The Church of England, with a presence in every parish, is uniquely placed to be those eyes and ears, and to spread this message further.

Read it all.

Posted in Church of England (CoE), Ethics / Moral Theology, Globalization, Law & Legal Issues, Religion & Culture, Sexuality, Violence

(Commentary) Sohrab Ahmari–When ‘Freethinkers’ Persecute the Faithful: Soft totalitarianism

The State Department on Tuesday released its annual International Religious Freedom Report, and the grim upshot was that people of faith face persecution around the globe. This year’s report, the first under President Trump, called out usual suspects such as China, Iran, North Korea, and Saudi Arabia. It also notably used the “G” word–genocide–to describe Islamic State’s crimes against Christians, Yezidis, and other religious minorities in Syria and Iraq.

Authoritarian regimes and jihadists aren’t the only ones who mete out anti-religious repression these days. Nominally free societies, particularly in Europe, are increasingly guilty of it as well. Yet because it is less visible, carried out by governments with impeccable liberal credentials, such persecution receives far less attention, including in the State report.

Consider tiny Belgium, which has been roiling with controversy this month over whether Catholic hospitals can be required to permit euthanasia on their premises. Belgium’s pro-euthanasia lobby and its political and media allies seek to bring to heel the country’s last bastion of opposition, the Roman Church.

Read it all.

Posted in Belgium, Ethics / Moral Theology, Europe, Globalization, Law & Legal Issues, Life Ethics, Religion & Culture

(60 Minutes) A young American who grew up in the heartland tells Scott Pelley what made him try to join ISIS in Syria

Abdirizak Warsame learned the theology of murder in Minneapolis, Minnesota…

Scott Pelley: YouTube became more real to you than your neighborhood in Minnesota?

Abdirizak Warsame: Yes.

Scott Pelley: How could that be?

Abdirizak Warsame: It kind of takes control of you. And you think you’re doing something for a greater cause. And you think you’re doing it for good.

Scott Pelley: And what was that?

Abdirizak Warsame: Most of the videos would talk about how if you would engage in jihad you would be doing your family a favor. And that you would be saving their lives from eternal hell fire.

Scott Pelley:That if you died as a martyr you would not only go to paradise your whole family would go with you?

Abdirizak Warsame: Whole family would go to paradise.

Read (or better watch) it all.

Posted in America/U.S.A., Anthropology, Blogging & the Internet, Eschatology, Ethics / Moral Theology, Globalization, Islam, Law & Legal Issues, Pastoral Theology, Religion & Culture, Syria, Violence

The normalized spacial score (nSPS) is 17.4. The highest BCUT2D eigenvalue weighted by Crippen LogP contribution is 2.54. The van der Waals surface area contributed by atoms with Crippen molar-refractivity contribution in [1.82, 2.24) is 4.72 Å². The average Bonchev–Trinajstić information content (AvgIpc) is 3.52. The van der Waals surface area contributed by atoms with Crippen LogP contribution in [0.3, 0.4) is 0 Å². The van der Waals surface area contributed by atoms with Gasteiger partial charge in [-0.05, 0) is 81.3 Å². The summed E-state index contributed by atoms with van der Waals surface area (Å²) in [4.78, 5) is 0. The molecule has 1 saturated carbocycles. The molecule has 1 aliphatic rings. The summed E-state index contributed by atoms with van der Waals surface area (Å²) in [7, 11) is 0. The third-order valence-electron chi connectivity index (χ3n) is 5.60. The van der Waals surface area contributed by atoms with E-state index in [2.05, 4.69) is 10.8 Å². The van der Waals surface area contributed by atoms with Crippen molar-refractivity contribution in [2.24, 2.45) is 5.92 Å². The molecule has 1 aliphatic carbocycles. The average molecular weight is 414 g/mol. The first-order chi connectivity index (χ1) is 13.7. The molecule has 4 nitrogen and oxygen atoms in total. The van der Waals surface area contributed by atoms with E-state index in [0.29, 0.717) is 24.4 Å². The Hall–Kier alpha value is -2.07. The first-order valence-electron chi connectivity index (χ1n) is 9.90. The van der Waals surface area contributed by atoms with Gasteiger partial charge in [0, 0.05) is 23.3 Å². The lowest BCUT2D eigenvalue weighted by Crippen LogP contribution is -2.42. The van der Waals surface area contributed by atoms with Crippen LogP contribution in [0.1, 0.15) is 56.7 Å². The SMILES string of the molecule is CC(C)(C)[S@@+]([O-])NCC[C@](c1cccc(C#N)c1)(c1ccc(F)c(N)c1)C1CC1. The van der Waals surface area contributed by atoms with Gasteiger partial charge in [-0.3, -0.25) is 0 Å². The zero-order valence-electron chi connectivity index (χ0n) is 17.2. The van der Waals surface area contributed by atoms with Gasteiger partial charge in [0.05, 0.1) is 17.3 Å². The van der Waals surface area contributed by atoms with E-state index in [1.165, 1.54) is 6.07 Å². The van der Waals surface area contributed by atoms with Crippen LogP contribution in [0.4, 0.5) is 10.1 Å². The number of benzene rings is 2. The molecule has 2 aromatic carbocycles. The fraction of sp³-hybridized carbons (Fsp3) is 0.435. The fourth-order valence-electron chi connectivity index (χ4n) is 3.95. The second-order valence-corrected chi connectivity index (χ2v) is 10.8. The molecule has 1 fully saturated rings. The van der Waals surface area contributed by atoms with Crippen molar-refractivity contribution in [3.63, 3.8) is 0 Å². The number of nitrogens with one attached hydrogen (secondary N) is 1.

(CEN) Foreign Office report ‘could cause threat to evangelicals’

Christian aid agency the Barnabas Fund haslodged a formal complaint against the Foreign Office over concerns that implementation of recommendations in a report may cause a ‘threat’ to evangelical churches.

The report, Opportunities and Challenges: the intersection of faith and human rights of LGBTI+ persons,’ was the result of a meeting convened by Wilton Park, an executive agency of the Foreign and Commonwealth Office, in September 2016.

Barnabas Fund has claimed that the report ‘describes evangelical Christians in disparaging terms’.

The report, a result of a roundtable discussion between 64 people from 27 countries including faith communities,sought to focus on practical ways to promote greater understanding of, and tolerance for, sexual minorities in the context of faith and the inter-face between LGBTI rights defenders, religious leaders and LGBTI people of faith.

Read it all (may require subscription).

Posted in * Economics, Politics, England / UK, Evangelicals, Foreign Relations, Globalization, Law & Legal Issues, Politics in General, Religion & Culture, Sexuality

(PR FactTank) Christians faced widespread harassment in 2015, but mostly in Christian-majority countries

Christians were harassed by governments or social groups in a total of 128 countries in 2015 – more countries than any other religious group, according to the report. But there also were 2.3 billion Christians in 2015, more than any other religious group. Large populations of Christians are present in all but a few parts of the world: Roughly two-thirds of the world’s countries, for example, have Christian majorities

By contrast, smaller religious groups may not have been harassed in as many countries simply because they are not present in as many countries. For instance, because of their dense concentration in a small number of countries, 99% of Jews and Hindus lived in nations where members of their groups were harassed. And despite being one of the most geographically dispersed religious groups, 97% of Muslims lived in countries where harassment of Muslims occurred in 2015. (By comparison, 78% of Christians lived in places where Christians were harassed.)

Due in part to the large number of Christian-majority countries, Christians were actually harassed mostly in Christian-majority countries.

Read it all.

Posted in Ethics / Moral Theology, Globalization, Law & Legal Issues, Other Churches, Politics in General, Psychology, Religion & Culture, Terrorism, Violence

(Church Times) Thy Kingdom Come’s ‘wave of prayer’ goes global

Prayer has the power to carry all who are suffering alone towards “healing and renewal” in Christ, the Archbishop of Canterbury said on Thursday.

Archbishop Welby was speaking to Christian journalists about the “extraordinary” growth of the Pentecost prayer initiative, Thy Kingdom Come, at Lambeth Palace.

Hundreds of thousands of Christians of many denominations in 85 countries around the world are taking part in the second annual “great wave of prayer” during the ten days between Ascension Day, on Thursday of last week, and Pentecost on Sunday.

Read it all.